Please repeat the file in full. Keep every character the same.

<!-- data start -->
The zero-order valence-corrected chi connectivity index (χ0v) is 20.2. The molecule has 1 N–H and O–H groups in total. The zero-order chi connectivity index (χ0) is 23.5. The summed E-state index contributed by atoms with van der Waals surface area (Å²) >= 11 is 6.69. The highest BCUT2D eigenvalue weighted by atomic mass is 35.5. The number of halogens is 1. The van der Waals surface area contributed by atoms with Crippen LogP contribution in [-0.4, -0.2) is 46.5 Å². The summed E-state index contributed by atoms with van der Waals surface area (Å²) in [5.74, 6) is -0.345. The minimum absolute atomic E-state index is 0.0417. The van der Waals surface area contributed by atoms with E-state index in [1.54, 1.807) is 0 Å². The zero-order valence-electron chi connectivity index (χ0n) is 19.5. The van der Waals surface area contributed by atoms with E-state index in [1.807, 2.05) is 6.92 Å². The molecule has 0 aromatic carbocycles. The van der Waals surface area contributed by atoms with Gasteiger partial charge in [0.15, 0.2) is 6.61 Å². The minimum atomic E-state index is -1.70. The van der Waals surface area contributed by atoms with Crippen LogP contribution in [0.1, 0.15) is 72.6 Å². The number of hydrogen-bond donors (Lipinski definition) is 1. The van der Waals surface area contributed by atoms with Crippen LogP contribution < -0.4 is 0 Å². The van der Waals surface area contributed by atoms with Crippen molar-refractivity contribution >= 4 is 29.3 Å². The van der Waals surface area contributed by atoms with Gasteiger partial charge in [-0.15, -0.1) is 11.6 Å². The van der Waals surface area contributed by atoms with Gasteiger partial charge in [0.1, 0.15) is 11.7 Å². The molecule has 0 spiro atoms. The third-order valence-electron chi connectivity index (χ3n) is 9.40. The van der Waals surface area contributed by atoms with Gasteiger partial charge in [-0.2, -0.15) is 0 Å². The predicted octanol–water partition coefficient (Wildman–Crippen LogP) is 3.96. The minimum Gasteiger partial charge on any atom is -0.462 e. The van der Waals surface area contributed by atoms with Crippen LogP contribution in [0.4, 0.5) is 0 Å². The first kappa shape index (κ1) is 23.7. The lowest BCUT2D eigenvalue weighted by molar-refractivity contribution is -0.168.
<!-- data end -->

The zero-order valence-corrected chi connectivity index (χ0v) is 20.2. The molecule has 1 N–H and O–H groups in total. The zero-order chi connectivity index (χ0) is 23.5. The summed E-state index contributed by atoms with van der Waals surface area (Å²) >= 11 is 6.69. The highest BCUT2D eigenvalue weighted by atomic mass is 35.5. The number of halogens is 1. The van der Waals surface area contributed by atoms with Crippen LogP contribution in [-0.4, -0.2) is 46.5 Å². The summed E-state index contributed by atoms with van der Waals surface area (Å²) in [5.74, 6) is -0.345. The minimum absolute atomic E-state index is 0.0417. The van der Waals surface area contributed by atoms with E-state index in [1.54, 1.807) is 0 Å². The zero-order valence-electron chi connectivity index (χ0n) is 19.5. The van der Waals surface area contributed by atoms with E-state index in [1.807, 2.05) is 6.92 Å². The molecule has 0 aromatic carbocycles. The van der Waals surface area contributed by atoms with Gasteiger partial charge in [0.15, 0.2) is 6.61 Å². The minimum atomic E-state index is -1.70. The van der Waals surface area contributed by atoms with Crippen LogP contribution in [0.1, 0.15) is 72.6 Å². The number of hydrogen-bond donors (Lipinski definition) is 1. The van der Waals surface area contributed by atoms with Crippen LogP contribution < -0.4 is 0 Å². The van der Waals surface area contributed by atoms with Crippen molar-refractivity contribution >= 4 is 29.3 Å². The van der Waals surface area contributed by atoms with Gasteiger partial charge in [-0.15, -0.1) is 11.6 Å². The van der Waals surface area contributed by atoms with Gasteiger partial charge in [0.1, 0.15) is 11.7 Å². The molecule has 0 spiro atoms. The third-order valence-electron chi connectivity index (χ3n) is 9.40. The van der Waals surface area contributed by atoms with Gasteiger partial charge in [-0.2, -0.15) is 0 Å². The predicted octanol–water partition coefficient (Wildman–Crippen LogP) is 3.96. The minimum Gasteiger partial charge on any atom is -0.462 e. The van der Waals surface area contributed by atoms with Crippen LogP contribution in [0.4, 0.5) is 0 Å². The first kappa shape index (κ1) is 23.7. The lowest BCUT2D eigenvalue weighted by molar-refractivity contribution is -0.168.